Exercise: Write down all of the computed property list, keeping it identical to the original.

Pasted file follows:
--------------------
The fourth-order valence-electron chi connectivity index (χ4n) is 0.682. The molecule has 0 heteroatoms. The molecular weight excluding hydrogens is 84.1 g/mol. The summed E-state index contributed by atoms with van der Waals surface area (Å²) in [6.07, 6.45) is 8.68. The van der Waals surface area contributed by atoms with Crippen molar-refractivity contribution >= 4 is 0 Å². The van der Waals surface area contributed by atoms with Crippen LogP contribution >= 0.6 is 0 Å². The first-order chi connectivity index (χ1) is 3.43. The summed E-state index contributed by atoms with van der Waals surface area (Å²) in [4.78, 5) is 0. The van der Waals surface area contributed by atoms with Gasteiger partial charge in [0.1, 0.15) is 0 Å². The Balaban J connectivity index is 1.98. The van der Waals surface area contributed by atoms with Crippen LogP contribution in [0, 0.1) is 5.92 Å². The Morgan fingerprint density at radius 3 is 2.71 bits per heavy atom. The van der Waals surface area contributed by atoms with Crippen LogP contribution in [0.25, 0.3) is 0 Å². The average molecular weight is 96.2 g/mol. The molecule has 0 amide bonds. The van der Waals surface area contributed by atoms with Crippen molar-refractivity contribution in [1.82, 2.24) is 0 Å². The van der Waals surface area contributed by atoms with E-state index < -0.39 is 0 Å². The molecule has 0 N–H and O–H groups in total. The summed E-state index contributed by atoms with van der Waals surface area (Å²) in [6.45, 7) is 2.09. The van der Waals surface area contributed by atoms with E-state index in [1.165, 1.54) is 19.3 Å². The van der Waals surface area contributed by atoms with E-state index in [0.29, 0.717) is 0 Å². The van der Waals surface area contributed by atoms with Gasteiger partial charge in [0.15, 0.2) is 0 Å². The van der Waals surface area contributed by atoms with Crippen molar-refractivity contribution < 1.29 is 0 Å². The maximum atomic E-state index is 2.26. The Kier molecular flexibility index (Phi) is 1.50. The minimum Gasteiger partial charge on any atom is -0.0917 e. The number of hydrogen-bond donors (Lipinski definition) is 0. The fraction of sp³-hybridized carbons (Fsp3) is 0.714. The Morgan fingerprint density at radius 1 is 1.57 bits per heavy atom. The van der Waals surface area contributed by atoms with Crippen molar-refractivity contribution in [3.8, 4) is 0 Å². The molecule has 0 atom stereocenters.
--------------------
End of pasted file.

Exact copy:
The fourth-order valence-electron chi connectivity index (χ4n) is 0.682. The molecule has 0 heteroatoms. The molecular weight excluding hydrogens is 84.1 g/mol. The summed E-state index contributed by atoms with van der Waals surface area (Å²) in [6.07, 6.45) is 8.68. The van der Waals surface area contributed by atoms with Crippen molar-refractivity contribution >= 4 is 0 Å². The van der Waals surface area contributed by atoms with Crippen LogP contribution >= 0.6 is 0 Å². The first-order chi connectivity index (χ1) is 3.43. The summed E-state index contributed by atoms with van der Waals surface area (Å²) in [4.78, 5) is 0. The van der Waals surface area contributed by atoms with Gasteiger partial charge in [0.1, 0.15) is 0 Å². The Balaban J connectivity index is 1.98. The van der Waals surface area contributed by atoms with Crippen LogP contribution in [0, 0.1) is 5.92 Å². The Morgan fingerprint density at radius 3 is 2.71 bits per heavy atom. The van der Waals surface area contributed by atoms with Crippen LogP contribution in [0.25, 0.3) is 0 Å². The average molecular weight is 96.2 g/mol. The molecule has 0 amide bonds. The van der Waals surface area contributed by atoms with Crippen molar-refractivity contribution in [1.82, 2.24) is 0 Å². The van der Waals surface area contributed by atoms with E-state index < -0.39 is 0 Å². The molecule has 0 N–H and O–H groups in total. The summed E-state index contributed by atoms with van der Waals surface area (Å²) in [6.45, 7) is 2.09. The van der Waals surface area contributed by atoms with E-state index in [1.165, 1.54) is 19.3 Å². The van der Waals surface area contributed by atoms with E-state index in [0.29, 0.717) is 0 Å². The van der Waals surface area contributed by atoms with Gasteiger partial charge in [0.15, 0.2) is 0 Å². The van der Waals surface area contributed by atoms with Crippen molar-refractivity contribution < 1.29 is 0 Å². The maximum atomic E-state index is 2.26. The Kier molecular flexibility index (Phi) is 1.50. The minimum Gasteiger partial charge on any atom is -0.0917 e. The number of hydrogen-bond donors (Lipinski definition) is 0. The fraction of sp³-hybridized carbons (Fsp3) is 0.714. The Morgan fingerprint density at radius 1 is 1.57 bits per heavy atom. The van der Waals surface area contributed by atoms with Crippen molar-refractivity contribution in [3.8, 4) is 0 Å². The molecule has 0 atom stereocenters.